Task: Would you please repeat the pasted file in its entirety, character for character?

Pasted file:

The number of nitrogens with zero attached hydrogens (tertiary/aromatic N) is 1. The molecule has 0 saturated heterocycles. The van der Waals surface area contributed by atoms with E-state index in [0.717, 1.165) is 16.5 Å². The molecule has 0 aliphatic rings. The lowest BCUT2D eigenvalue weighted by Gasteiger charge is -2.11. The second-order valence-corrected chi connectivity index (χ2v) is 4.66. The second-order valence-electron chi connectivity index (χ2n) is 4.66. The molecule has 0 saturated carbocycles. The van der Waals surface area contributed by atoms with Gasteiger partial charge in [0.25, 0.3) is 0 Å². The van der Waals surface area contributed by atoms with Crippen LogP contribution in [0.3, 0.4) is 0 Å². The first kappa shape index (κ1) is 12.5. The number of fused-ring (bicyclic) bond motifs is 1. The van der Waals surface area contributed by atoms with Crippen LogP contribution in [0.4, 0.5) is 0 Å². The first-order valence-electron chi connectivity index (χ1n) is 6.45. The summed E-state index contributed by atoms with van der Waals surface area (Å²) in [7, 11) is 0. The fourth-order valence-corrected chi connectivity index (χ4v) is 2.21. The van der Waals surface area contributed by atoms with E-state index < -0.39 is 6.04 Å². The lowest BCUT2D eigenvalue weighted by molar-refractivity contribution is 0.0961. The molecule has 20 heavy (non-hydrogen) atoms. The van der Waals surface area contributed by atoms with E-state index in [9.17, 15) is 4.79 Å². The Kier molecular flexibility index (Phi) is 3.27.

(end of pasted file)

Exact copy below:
The number of nitrogens with zero attached hydrogens (tertiary/aromatic N) is 1. The molecule has 0 saturated heterocycles. The van der Waals surface area contributed by atoms with E-state index in [0.717, 1.165) is 16.5 Å². The molecule has 0 aliphatic rings. The lowest BCUT2D eigenvalue weighted by Gasteiger charge is -2.11. The second-order valence-corrected chi connectivity index (χ2v) is 4.66. The second-order valence-electron chi connectivity index (χ2n) is 4.66. The molecule has 0 saturated carbocycles. The van der Waals surface area contributed by atoms with Gasteiger partial charge in [0.25, 0.3) is 0 Å². The van der Waals surface area contributed by atoms with Crippen LogP contribution in [0.3, 0.4) is 0 Å². The first kappa shape index (κ1) is 12.5. The number of fused-ring (bicyclic) bond motifs is 1. The van der Waals surface area contributed by atoms with Crippen LogP contribution in [0.4, 0.5) is 0 Å². The first-order valence-electron chi connectivity index (χ1n) is 6.45. The summed E-state index contributed by atoms with van der Waals surface area (Å²) in [7, 11) is 0. The fourth-order valence-corrected chi connectivity index (χ4v) is 2.21. The van der Waals surface area contributed by atoms with E-state index < -0.39 is 6.04 Å². The lowest BCUT2D eigenvalue weighted by molar-refractivity contribution is 0.0961. The molecule has 20 heavy (non-hydrogen) atoms. The van der Waals surface area contributed by atoms with E-state index in [9.17, 15) is 4.79 Å². The Kier molecular flexibility index (Phi) is 3.27.